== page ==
Humans like to assume everything is made for human use. Consider the following list of drugs:






Salicylic acid




These drugs that we think of as antibiotics, anti-cancer agents, hallucinogens, painkillers, etc. are actually chemicals produced in nature for completely non-human related uses. For millennia, bacteria, plants, fungi have been making drug-like molecules for their own purposes. So what are their natural functions in the environment? For the most part, we don’t really know.

We will show you why organisms make molecules that so often end up in the clinic. The why of natural products is explained through the science of chemical ecology.

The field of chemical ecology seeks to understand how organisms mediate interactions through space and time with both their abiotic environment and other organisms using chemicals. We’ll define chemicals here as small molecules, which we think excludes large biomolecules like DNA (deoxyribonucleic acid) and proteins. Other words we might use to refer to chemicals are natural products, molecules, compounds, and secondary metabolites.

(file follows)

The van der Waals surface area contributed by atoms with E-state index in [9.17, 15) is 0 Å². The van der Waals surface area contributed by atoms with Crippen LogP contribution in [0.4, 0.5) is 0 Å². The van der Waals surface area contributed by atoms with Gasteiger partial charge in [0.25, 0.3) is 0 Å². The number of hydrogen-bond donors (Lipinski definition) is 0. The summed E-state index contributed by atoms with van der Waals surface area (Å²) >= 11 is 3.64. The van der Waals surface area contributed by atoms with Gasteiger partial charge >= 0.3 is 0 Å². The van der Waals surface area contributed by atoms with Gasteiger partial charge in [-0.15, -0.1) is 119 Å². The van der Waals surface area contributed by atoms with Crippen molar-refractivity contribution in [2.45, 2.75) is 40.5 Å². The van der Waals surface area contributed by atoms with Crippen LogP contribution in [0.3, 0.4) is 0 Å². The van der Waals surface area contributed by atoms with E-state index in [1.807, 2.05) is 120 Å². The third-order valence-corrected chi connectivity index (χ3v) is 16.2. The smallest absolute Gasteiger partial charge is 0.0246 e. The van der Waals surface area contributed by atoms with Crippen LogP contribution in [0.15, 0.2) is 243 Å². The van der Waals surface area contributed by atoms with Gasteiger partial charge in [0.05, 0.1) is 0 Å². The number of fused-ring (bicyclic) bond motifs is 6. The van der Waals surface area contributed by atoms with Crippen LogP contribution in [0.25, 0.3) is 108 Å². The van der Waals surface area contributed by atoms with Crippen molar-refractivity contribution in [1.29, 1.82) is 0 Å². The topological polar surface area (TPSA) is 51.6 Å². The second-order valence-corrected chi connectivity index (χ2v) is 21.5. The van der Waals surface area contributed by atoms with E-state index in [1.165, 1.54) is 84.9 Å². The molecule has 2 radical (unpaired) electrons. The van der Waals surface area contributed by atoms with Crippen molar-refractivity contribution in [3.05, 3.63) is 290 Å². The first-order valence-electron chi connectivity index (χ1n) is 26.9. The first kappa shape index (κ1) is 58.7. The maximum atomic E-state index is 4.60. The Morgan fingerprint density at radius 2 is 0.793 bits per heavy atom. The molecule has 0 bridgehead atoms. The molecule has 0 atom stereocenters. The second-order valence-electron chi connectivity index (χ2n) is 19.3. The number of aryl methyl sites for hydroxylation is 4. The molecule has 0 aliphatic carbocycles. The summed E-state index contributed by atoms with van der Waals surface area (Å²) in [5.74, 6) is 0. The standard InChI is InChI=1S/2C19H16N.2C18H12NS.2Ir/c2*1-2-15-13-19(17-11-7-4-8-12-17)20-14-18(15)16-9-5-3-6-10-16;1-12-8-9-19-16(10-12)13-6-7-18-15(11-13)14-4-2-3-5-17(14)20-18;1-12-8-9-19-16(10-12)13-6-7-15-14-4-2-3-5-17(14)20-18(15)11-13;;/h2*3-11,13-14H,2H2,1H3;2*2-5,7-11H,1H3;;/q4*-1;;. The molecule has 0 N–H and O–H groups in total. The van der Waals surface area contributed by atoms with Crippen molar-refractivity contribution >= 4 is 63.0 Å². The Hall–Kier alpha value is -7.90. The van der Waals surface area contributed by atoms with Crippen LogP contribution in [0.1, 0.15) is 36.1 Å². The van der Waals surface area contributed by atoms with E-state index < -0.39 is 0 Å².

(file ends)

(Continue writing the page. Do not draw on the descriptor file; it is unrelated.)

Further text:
In the search to understand these interactions, chemical ecologists will discover new bioactive molecules and the mechanisms through which molecules have their biological effects. In this way, chemical ecology can be an explanatory science, an especially useful attribute in today’s world of big data that often collects massive amounts of information but fails to connect the information to a mechanistic understanding.

Finally, chemical ecology is especially relevant today as we try to engineer nature to suit our needs as well as save fragile ecosystems that have been negatively affected by modern life.

Hopefully this blog will provide you with cool information and “chemical intuition” that you’ll enjoy and share with your friends.